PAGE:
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A fixed safety camera waits for its next victim. Thousands of safety cameras are emplaced throughout the UK to ensure safer roads by checking speeders.
A fixed safety camera waits for its next victim. Thousands of safety cameras are emplaced throughout the UK to ensure safer roads by checking speeders. (Courtesy photo)

SAFETY CAMERAS.You’re driving on a British road without a worry on your mind when all of sudden a flashing light grabs your attention in the rearview mirror and leaves you bewildered.

You ask yourself, “Was that a lighting bolt?” Nope, it was the work of a so-called safety camera, and you were its latest “victim.”

Placed along many roads in the United Kingdom, safety cameras are meant to ensure safer roads, not annoy or penalize motorists, although they often do.

There are two categories of safety cameras used to target certain locations — fixed and mobile. Fixed cameras are housed inside brightly colored boxes on top of posts, while mobile cameras are inside vans parked on roadsides or overpasses.

Many of these cameras are capable of measuring speed in both directions of traffic. A fixed camera can obtain proof of excessive speed in a split second with its radar and photography technology. A mobile camera uses a laser and videotapes the offense.

So, a safety camera caught you red-handed. What now?

Offenders will probably receive a notice in the mail. According to Suffolk’s SafeCam Web site, most cases can be resolved with a 60-pound penalty and three points added to a British license.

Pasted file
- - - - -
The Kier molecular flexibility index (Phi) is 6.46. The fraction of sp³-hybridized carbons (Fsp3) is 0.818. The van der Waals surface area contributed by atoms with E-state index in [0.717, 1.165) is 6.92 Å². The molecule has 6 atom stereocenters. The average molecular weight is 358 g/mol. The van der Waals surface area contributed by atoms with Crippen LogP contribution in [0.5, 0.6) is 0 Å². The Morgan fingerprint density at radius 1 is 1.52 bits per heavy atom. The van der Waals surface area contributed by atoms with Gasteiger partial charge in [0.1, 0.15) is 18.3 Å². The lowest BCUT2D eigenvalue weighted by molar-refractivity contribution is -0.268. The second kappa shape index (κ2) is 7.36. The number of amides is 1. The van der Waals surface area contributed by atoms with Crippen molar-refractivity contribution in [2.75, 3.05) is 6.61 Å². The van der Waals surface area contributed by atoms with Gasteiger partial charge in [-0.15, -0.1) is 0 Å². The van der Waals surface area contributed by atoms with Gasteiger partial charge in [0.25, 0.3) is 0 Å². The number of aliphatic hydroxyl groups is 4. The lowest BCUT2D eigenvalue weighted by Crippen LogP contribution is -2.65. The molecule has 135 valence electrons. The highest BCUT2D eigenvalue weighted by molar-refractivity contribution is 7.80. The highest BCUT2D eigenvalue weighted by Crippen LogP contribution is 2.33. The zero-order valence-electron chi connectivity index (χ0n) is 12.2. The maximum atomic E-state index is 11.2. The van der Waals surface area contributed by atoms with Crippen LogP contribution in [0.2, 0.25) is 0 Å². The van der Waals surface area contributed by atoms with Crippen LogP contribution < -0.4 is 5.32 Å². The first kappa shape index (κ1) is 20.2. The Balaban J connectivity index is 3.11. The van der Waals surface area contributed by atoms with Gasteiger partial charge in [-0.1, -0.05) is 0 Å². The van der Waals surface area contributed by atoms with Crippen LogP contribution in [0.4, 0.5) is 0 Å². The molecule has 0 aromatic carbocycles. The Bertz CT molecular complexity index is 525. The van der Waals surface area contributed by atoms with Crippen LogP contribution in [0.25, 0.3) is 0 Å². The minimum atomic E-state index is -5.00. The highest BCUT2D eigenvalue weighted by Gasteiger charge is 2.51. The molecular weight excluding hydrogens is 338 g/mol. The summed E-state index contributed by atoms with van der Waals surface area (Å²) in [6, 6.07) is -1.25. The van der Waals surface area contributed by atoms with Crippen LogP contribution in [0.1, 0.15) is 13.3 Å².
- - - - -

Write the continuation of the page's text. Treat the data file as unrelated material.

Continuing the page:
For U.S.-issued driving licenses, there is no point system in place, Terry Marsh, a project manager for the Suffolk Safety Camera Partnership, said.

“We can only put points against a U.K. license. There is no system for foreign nationals,” he said.

Americans may not be off the hook, though. The records of repeat offenders could be sent to the appropriate officials, Marsh said.

“They can consider action internally, leading to a revoked U.K. driving permit,” he said.

Drivers who go 20 mph over a posted limit of 30 mph, and those who go 26 mph over any other posted limit will be referred to court, according to the SafeCam Web site.

See www.nationalsafetycameras.co.uk for information on safety camera locations.

Got a question about something you’ve seen or heard around the United Kingdom? E-mail us at: uknews@mail.estripes.osd.mil.

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